Background Postgraduate medical training in Singapore is changing from UK-style to a US-based residency hybrid. Previously trainees joined our hospital palliative medicine rotation for 6 months and had a comprehensive series of tutorials and practice-based learning. Now the challenge is to deliver an appropriate programme to residents who choose a 1 month elective option and are at various stages in junior residency⇓.
We wished to determine whether our learning programme (specific weekly case based tutorials in key areas conducted by a small group of tutors for residents only, supplemented by practice-based learning) was effective. A self-evaluation questionnaire of perceived confidence and competence in 19 symptom control and communication domains, appropriate to an internal medicine resident was adapted from previous published surveys and linked to the stated learning outcomes for the elective residents. Students were asked to complete a pre-posting and end-posting survey to determine improvement.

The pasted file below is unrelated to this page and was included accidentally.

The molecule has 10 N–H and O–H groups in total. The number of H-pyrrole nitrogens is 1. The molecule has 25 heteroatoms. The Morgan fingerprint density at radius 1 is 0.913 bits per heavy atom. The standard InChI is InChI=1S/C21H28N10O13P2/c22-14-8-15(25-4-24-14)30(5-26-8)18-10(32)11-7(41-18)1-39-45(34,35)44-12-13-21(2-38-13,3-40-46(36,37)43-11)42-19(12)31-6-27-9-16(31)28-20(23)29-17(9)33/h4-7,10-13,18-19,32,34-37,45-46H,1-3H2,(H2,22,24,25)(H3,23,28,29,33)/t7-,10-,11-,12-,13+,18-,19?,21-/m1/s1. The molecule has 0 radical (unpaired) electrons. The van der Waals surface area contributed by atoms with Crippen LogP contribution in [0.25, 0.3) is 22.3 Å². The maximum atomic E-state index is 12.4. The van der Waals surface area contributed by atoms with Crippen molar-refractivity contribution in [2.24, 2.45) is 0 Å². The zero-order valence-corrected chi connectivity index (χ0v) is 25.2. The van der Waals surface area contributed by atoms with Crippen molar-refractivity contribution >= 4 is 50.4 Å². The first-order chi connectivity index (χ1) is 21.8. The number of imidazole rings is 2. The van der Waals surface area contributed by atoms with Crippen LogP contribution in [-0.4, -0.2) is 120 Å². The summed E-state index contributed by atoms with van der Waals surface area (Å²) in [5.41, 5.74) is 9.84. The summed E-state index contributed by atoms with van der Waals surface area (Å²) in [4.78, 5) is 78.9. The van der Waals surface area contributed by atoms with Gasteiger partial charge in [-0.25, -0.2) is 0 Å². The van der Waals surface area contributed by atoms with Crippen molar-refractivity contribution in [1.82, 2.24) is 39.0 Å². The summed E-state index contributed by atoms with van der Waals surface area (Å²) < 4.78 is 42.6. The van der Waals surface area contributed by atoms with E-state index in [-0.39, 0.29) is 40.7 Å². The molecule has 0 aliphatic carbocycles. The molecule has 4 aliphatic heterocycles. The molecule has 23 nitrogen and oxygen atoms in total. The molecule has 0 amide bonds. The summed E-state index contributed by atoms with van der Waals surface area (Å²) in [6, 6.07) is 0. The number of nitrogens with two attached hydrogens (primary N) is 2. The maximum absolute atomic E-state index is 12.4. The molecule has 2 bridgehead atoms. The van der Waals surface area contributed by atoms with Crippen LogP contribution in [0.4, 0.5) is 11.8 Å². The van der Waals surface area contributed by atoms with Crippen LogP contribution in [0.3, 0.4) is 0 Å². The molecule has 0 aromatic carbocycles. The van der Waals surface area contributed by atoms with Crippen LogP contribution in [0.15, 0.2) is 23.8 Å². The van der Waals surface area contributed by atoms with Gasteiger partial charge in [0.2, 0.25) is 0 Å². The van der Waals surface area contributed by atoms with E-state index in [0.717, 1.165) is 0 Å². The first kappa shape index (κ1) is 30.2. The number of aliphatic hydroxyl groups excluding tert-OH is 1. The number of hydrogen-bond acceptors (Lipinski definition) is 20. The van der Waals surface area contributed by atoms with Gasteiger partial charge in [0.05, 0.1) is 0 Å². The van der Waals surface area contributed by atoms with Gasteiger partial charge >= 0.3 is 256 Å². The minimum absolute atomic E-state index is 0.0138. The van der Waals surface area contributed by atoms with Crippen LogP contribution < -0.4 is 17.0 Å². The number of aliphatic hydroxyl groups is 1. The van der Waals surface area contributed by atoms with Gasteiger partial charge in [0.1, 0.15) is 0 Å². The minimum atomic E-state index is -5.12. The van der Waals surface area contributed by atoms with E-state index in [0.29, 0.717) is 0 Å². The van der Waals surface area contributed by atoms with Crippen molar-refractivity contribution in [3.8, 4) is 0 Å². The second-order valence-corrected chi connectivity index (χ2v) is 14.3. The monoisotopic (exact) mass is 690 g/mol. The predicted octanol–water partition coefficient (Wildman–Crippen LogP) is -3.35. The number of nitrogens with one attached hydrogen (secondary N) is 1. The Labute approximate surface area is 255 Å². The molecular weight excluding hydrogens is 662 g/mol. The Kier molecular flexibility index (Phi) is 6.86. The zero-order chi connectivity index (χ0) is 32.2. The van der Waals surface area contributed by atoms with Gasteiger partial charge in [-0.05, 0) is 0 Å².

Results for the first 10 residents evaluated are presented.
Conclusion This evaluation demonstrated that it is possible to improve resident's perceived confidence in key areas with most improvement in confidence in using parenteral opioids, end of life symptoms and practical procedures.
This exercise helped consultants to know where to focus teaching and practice during the posting and encouraged residents to realise that they had improved.
Further work is planned to link this to their pre- and end-posting MCQ scores to evaluate whether perceived improvement links to improved knowledge scores and the relationship to year of residency.
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